FACT CHECK: KOIN Part 1

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We welcome public and media attention regarding all matters related to TriMet. Being transparent helps the public understand the direction and priorities of the agency. As we move a small city every day – providing some 308,000 rides –  we understand how critical our service is to the community. At the same time, some of the statements made by the media and public can contain inaccurate information about TriMet. We will “fact check” any communication that misstates the facts.

KOIN: TriMet Salary Investigation – Part 1

Read the fact check on part two of the story

Claim: “In June of last year, as the TriMet Board approved cuts to service and fare increases they also approved more than $900,000 in raises for TriMet executives. There was no public discussion. The raises weren’t listed as an item in the budget—they were buried inside TriMet’s $20,000,000 contingency fund. To many, it seemed that TriMet was less than transparent. Perhaps an attempt to hide the raises from the public.”

Fact: After freezing non-union wages for 3-1/2 years, TriMet increased non-union wages last July by an average of 3 percent. The increase totaled just $910,000, less than 1 percent of the $473 million operating budget. The claim that that there was an attempt to hide the raises from the public is false. We provided the information to the Board of Directors, the General Manager’s Budget Task Force and the transit advocacy group OPAL. However, the salary increase should have been discussed publicly, and we will be more transparent going forward. We are committed to continuous improvement and know that we can always do better, and will.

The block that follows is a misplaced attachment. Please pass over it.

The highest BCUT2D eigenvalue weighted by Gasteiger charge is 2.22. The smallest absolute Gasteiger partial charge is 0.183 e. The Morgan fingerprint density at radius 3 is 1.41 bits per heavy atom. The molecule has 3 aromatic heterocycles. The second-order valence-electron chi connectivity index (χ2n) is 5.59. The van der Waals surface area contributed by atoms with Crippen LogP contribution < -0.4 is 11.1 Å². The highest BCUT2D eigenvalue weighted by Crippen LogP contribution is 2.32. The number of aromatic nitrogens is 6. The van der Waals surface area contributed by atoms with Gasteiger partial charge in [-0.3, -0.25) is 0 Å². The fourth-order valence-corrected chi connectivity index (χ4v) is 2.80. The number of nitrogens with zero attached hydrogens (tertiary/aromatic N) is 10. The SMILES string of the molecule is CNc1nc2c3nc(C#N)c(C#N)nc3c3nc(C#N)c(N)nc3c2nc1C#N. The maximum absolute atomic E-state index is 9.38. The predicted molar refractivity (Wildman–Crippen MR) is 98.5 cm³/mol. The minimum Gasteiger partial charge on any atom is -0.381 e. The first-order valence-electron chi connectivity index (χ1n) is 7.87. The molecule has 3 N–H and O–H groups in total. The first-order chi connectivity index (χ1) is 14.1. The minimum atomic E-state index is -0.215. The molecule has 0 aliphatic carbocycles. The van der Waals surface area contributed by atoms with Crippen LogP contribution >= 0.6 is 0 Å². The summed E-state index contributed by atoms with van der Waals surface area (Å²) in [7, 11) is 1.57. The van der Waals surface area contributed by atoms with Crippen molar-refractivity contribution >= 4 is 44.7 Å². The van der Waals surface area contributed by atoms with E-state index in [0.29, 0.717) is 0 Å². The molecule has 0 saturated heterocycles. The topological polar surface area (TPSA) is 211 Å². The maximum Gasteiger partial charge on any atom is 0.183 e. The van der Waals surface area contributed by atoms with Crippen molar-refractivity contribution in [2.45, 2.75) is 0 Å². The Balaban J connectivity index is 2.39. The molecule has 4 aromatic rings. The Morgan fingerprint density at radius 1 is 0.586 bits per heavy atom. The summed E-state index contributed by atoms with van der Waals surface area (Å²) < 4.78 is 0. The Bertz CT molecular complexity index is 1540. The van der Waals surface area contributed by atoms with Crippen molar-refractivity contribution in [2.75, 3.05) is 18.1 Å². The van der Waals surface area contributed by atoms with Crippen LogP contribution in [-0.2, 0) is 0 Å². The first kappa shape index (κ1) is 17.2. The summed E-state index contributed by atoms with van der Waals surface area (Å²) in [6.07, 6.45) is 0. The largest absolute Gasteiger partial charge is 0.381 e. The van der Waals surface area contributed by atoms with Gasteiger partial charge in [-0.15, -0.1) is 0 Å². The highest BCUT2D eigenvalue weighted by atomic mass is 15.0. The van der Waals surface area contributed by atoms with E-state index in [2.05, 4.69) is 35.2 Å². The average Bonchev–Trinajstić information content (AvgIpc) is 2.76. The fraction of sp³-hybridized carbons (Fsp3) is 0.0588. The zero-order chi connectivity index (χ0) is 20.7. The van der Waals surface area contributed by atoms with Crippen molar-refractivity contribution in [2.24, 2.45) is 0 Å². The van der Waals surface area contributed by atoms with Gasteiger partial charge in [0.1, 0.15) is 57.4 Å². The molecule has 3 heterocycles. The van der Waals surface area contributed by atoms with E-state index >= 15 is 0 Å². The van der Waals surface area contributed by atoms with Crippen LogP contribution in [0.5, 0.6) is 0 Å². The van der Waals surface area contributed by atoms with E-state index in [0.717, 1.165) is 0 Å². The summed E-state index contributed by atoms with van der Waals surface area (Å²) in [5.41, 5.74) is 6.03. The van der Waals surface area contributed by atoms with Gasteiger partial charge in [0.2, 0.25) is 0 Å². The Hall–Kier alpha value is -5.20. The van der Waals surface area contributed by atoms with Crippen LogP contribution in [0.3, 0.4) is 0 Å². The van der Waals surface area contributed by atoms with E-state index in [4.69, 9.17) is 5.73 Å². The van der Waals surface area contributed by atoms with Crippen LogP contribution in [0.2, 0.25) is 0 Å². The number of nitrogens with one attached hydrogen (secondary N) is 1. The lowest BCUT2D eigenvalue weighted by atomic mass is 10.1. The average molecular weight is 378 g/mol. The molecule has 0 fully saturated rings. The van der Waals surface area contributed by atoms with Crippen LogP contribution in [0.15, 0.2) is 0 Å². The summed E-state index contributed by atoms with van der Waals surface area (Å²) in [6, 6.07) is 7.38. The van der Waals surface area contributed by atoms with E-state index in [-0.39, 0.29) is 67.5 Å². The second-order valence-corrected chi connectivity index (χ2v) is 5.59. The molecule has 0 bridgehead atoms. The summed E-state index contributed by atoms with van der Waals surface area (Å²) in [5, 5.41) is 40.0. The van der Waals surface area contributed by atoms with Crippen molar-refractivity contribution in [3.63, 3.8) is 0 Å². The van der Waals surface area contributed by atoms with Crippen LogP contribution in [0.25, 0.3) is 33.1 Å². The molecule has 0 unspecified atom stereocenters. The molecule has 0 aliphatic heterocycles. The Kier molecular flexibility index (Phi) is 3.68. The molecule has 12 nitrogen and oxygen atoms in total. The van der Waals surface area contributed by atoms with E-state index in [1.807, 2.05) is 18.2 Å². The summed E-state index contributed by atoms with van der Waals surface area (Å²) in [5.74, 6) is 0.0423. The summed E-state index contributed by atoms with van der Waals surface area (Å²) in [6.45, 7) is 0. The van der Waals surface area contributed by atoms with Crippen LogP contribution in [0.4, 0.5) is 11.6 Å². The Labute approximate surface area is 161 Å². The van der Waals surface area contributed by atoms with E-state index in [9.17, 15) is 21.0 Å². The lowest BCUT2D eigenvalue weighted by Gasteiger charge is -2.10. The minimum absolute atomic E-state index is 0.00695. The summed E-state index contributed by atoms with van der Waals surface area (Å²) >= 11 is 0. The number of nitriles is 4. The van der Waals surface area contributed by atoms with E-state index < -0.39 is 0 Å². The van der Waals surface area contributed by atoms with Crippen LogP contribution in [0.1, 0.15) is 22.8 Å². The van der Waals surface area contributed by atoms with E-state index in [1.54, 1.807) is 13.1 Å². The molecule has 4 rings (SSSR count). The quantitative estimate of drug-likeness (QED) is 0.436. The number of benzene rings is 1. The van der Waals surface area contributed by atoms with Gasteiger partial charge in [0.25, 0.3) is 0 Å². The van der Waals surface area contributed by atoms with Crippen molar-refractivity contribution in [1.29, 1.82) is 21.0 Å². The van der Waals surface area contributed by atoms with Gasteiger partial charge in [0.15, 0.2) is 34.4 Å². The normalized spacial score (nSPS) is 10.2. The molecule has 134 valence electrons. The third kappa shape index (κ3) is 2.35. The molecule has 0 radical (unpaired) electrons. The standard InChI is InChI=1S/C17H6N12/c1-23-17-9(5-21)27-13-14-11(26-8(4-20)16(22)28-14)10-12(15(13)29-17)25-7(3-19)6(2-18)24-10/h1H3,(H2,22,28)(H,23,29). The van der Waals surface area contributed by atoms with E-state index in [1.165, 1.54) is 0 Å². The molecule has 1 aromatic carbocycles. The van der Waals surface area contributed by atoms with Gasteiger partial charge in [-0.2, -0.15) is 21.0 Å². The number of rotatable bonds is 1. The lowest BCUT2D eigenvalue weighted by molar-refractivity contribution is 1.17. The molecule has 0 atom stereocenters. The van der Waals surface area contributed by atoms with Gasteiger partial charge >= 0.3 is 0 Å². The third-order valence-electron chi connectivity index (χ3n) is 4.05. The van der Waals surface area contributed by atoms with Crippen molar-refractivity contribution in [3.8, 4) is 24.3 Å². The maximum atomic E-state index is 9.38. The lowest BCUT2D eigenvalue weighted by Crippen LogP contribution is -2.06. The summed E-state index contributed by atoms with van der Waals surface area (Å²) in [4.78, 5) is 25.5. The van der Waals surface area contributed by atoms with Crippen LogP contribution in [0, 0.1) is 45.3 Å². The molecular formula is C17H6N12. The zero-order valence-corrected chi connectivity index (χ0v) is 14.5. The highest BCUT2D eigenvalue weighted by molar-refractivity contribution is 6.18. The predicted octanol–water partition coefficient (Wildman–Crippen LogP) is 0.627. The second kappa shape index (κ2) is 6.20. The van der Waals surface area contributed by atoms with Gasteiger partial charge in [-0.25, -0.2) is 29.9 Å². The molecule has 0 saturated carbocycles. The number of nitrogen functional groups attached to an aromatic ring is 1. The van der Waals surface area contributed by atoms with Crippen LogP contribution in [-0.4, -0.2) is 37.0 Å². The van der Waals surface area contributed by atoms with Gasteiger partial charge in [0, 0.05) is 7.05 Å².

Claim: “Most of those raises went to executives, already making 6-figure salaries.”

Fact: The total $910,000 in non-union salary increases was spread out over all 420 non-union employees. Only 2 of the 7 Executive Directors had their salaries adjusted because they were below market and we faced concerns about inequity.

Claim:“Records given to KOIN news by TriMet show at least 70 TriMet executives and managers making salaries above $100,000. A similar search reveals just 51 Denver managers making 6-figure salaries.”

Fact: TriMet actually has 49 non-union general fund employees with salaries above $100,000, more than half include the following positions: GM, 7 Executive Directors, 15 IT professionals, 6 attorneys and 9 operations management. This figure – 49 – should be the number directly compared with Denver’s 51 staff members earning more than $100,000.

There are 21 non-union TriMet employees that are funded through the Portland-Milwaukie Light Rail Transit Project that make more than $100,000. These jobs are highly skilled engineering and construction jobs that end with the project. The project funds are restricted to the project and cannot be used to restore service or reduce fares.

Claim: “Portland’s cost of living is slightly higher than Denver’s.”

Fact: “Slightly higher” downplays the cost of living differential. Portland’s cost of living is six to eight percent higher than Denver’s, and we have a lower disposable income.

Claim: “Your salary, you know you just gave yourself a raise; you make a little over $221,000.”